Cover Stories Innovate On The Cover September 2017

Hacking Successful Innovations

Written By: David Whitney

Josh Linkner is the author of “Hacking Innovation: The New Growth Model from the Sinister World of Hackers.” I am a regular reader of Josh’s blog as it features highly relatable insights and observations, and it was by reading Josh’s blog that I became aware of his book. “Hacking Innovation” chronicles Linkner’s immersion into “the dangerous and clandestine world of hackers” and contains the insights he gleaned from connecting with ex-cons, secretive hacking societies, the FBI and cybersecurity giants.

Linkner weaves interesting tales of how he explored “the caffeine-driven world of tech startups, revealing the stealthy practices that have launched tech founders into the rarified billionaires club.” I recommend “Hacking Innovation” as I found it to be a terrific read.

The concepts of hacking and hackers are of worldwide fascination. Often, the perception of hacking and hackers is a negative one. That’s because the concepts are associated with nefarious activities performed across the globe, namely cybercrime. Cybercrime — among other consequences — represents a massive threat to countries’ national security systems, disruption to the global economy, and attacks on individuals’ privacy and personal safety. The exploits of hackers are splashed across the internet, are the subject of loud and increasingly fearful public debate and permeate social media.

In performing research for his book, Linkner sought to put aside hackers’ sinister motives even as he delved into the dark underworld of hackers, where he encountered — fortunately — individuals possessing creative, innovative minds, intelligence and good intentions.

Linkner’s discovery made me wonder: What if hacking methods produced productive, positive results — and were not restricted to being associated with negative outcomes? In the book, Linkner himself wondered how best to harness “the positive attributes of hacking to drive meaningful results in our companies, careers, and communities.”

The more I read, the more my perception of hacking and hackers changed for the better. As I learned more, my curiosity about the origins of hacking and hackers deepened. That’s when I researched the terms’ origin and uncovered an article written by Paul Graham, a founder of the game-changing Y Combinator startup accelerator. Paul Graham is a giant in innovation and entrepreneurship circles, and I have deeply admired what he and the YC team did to change how startups “accelerated” into larger companies.

Therefore, I was intrigued by Graham’s take on hacking and hackers. I learned about Graham’s insights from an article he wrote in 2004 before the term “hackers” was widely known and universally applied. Graham wrote: “Hackers are unruly. That is the essence of hacking. And it is also the essence of Americanness. It is no accident that Silicon Valley is in America, and not France, or Germany, or England, or Japan. In those countries, people color inside the lines.” Why, of course — hackers and hacking are rooted in Americanness!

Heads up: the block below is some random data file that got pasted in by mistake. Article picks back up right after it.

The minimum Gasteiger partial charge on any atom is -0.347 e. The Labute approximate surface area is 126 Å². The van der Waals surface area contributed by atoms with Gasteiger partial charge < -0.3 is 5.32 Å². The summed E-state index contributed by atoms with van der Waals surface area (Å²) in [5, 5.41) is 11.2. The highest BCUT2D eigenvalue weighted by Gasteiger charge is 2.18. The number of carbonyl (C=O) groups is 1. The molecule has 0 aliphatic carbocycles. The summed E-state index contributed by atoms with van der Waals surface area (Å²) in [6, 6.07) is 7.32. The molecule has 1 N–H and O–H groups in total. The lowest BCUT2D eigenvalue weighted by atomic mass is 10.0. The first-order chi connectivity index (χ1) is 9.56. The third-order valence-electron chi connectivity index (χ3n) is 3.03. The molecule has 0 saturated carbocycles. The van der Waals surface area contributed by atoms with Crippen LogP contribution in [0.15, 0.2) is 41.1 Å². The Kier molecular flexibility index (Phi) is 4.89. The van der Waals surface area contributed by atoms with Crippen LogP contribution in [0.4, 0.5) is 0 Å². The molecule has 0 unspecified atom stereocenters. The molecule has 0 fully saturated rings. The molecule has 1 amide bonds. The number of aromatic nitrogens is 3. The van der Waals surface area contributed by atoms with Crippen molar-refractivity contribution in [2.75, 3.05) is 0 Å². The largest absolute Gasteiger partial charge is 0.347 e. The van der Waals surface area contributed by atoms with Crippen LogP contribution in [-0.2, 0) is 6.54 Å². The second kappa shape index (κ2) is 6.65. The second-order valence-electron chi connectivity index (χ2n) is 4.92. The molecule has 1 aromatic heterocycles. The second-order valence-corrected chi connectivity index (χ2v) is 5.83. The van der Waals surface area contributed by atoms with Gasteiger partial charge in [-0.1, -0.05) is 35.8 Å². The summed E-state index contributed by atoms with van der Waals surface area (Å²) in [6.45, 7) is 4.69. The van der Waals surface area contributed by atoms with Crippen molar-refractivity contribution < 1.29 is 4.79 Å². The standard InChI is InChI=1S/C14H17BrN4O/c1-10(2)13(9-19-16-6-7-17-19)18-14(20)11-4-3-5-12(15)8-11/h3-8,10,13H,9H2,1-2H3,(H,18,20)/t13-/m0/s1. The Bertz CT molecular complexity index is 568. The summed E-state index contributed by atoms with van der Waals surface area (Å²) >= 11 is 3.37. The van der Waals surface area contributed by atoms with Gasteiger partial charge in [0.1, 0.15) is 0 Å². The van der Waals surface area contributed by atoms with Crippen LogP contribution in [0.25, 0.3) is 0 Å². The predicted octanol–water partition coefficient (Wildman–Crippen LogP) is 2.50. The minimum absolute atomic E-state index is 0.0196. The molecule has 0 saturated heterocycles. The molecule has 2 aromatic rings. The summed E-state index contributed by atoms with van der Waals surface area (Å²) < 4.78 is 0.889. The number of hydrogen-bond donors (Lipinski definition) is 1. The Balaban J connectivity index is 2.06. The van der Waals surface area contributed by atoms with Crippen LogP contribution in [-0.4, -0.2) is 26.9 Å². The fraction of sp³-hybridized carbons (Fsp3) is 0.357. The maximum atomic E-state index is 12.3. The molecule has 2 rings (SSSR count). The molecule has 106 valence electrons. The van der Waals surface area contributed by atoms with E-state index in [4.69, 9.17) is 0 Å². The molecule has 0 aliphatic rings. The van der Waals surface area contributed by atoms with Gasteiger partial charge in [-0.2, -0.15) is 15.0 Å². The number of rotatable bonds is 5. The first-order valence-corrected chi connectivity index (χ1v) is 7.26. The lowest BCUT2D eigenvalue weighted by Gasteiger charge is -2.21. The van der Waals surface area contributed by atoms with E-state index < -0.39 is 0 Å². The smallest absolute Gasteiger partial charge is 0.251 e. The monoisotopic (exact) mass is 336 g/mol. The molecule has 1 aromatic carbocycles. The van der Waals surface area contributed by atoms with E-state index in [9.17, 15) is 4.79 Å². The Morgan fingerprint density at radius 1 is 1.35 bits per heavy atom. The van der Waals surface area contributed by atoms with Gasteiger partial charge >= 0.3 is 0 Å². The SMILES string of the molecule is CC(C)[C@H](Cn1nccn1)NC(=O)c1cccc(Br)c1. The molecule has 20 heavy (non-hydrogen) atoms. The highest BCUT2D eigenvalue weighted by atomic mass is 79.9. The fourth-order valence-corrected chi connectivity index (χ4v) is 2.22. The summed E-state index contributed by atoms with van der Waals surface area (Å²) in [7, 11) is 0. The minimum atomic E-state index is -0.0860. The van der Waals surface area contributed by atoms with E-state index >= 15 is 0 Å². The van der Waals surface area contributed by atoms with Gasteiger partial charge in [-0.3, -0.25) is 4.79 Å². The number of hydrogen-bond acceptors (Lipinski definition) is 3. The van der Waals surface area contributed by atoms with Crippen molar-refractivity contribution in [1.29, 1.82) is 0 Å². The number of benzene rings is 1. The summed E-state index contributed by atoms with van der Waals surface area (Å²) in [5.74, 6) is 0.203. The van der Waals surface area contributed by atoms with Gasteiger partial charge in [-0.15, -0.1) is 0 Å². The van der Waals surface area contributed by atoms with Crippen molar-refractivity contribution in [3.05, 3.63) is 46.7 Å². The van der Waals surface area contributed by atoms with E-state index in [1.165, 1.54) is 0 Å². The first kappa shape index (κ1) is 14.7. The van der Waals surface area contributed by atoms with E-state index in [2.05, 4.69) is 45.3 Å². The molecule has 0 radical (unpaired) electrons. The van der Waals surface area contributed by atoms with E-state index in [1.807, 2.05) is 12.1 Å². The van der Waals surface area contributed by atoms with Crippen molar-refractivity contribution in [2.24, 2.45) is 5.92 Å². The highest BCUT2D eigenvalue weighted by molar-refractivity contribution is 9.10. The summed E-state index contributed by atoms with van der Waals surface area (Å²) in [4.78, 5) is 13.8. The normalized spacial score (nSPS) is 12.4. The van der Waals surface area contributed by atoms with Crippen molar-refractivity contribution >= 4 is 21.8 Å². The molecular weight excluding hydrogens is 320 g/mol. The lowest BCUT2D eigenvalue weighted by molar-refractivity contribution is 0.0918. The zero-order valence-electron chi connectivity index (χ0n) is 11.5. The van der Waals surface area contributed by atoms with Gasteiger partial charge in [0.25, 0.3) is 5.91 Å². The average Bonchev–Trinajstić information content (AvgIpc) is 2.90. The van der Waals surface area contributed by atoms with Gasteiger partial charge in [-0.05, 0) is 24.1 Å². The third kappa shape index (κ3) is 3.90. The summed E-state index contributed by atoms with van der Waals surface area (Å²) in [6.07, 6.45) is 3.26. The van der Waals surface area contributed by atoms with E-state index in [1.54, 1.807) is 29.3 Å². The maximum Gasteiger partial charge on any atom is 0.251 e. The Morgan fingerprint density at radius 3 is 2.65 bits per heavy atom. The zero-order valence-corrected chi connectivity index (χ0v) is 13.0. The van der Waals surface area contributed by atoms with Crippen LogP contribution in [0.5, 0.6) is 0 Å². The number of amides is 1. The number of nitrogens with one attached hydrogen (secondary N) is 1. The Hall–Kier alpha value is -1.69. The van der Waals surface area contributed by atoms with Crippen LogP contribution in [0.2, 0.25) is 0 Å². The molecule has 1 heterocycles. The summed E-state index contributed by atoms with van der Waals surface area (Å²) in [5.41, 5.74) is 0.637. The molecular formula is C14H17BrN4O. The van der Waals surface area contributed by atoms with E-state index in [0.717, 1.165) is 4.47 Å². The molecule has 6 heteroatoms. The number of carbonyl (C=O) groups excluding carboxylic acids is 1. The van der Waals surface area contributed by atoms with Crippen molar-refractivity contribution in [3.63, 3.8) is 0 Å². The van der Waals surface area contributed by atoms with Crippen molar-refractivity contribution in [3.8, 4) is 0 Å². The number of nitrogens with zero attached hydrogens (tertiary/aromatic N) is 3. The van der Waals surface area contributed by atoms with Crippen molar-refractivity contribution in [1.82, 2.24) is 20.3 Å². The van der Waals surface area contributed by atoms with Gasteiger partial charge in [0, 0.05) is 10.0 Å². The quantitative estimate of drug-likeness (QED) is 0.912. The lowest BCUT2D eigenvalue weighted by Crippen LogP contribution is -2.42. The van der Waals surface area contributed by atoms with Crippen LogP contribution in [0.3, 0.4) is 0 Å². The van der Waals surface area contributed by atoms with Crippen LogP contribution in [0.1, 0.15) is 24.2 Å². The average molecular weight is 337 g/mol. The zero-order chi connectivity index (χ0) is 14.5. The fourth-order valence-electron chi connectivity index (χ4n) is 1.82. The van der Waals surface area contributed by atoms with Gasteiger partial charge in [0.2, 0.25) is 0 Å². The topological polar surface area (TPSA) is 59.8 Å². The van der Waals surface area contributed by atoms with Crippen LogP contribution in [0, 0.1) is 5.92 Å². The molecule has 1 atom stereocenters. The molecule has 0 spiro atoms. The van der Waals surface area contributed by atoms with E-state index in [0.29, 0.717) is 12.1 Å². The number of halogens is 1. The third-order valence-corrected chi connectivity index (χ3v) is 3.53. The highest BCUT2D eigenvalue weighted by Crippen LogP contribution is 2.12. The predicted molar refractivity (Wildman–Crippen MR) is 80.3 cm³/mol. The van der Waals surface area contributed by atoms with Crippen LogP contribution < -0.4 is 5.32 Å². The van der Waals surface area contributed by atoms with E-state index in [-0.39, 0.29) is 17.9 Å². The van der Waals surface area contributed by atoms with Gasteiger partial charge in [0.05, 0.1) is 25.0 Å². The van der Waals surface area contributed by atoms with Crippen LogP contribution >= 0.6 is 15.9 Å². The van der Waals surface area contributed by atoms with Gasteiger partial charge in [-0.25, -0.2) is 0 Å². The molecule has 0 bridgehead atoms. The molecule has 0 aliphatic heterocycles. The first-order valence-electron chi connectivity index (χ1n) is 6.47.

Graham went on to write about the nature of hacking and the disposition and personality of hackers. “It is greatly to America’s advantage that it is a congenial atmosphere for the right sort of unruliness — that it is a home not just for the smart, but for smart-types who are invariably smart-alecks. If America had a national holiday, it would be April 1. Hacking is something done by smart-alecks with a smirk, a wink, and a gleeful laugh.”

Though I do not endorse or condone the diabolical actions or criminal activities of ill-intended hackers, I am intrigued by well-intended hackers’ unorthodox problem-solving methods. Hacking’s unorthodox approaches can produce innovative products and services that reflect fresh solutions and, hopefully, result in ongoing business success and sustainable profits.

By folding hacking’s unconventional methods into its existing innovation culture, an organization’s “this is how it is done here” philosophy can reflect hacking activities (elements of unorthodoxy) and hackers’ attitudes (acceptable degrees of unruliness) in its daily operations.

For organizations committed to innovation, instilling and maintaining a “hacking” culture is essential. To do so, first, leadership must make clear that the organization’s hacking culture applies to everyone — and benefits everyone. Second, wide latitude must be given to everyone pursuing and engaging in innovation-related activities; that is, the organization’s definition of “innovation” must be clearly defined and open to interpretation by those involved in any and all activities related to innovation. And third, everyone in the organization must look for innovation where it may not always be so obvious, practical or feasible. When this occurs, a “hacked” innovation culture can unify the organization while helping to enhance its ability to operate with speed, agility, purpose and passion.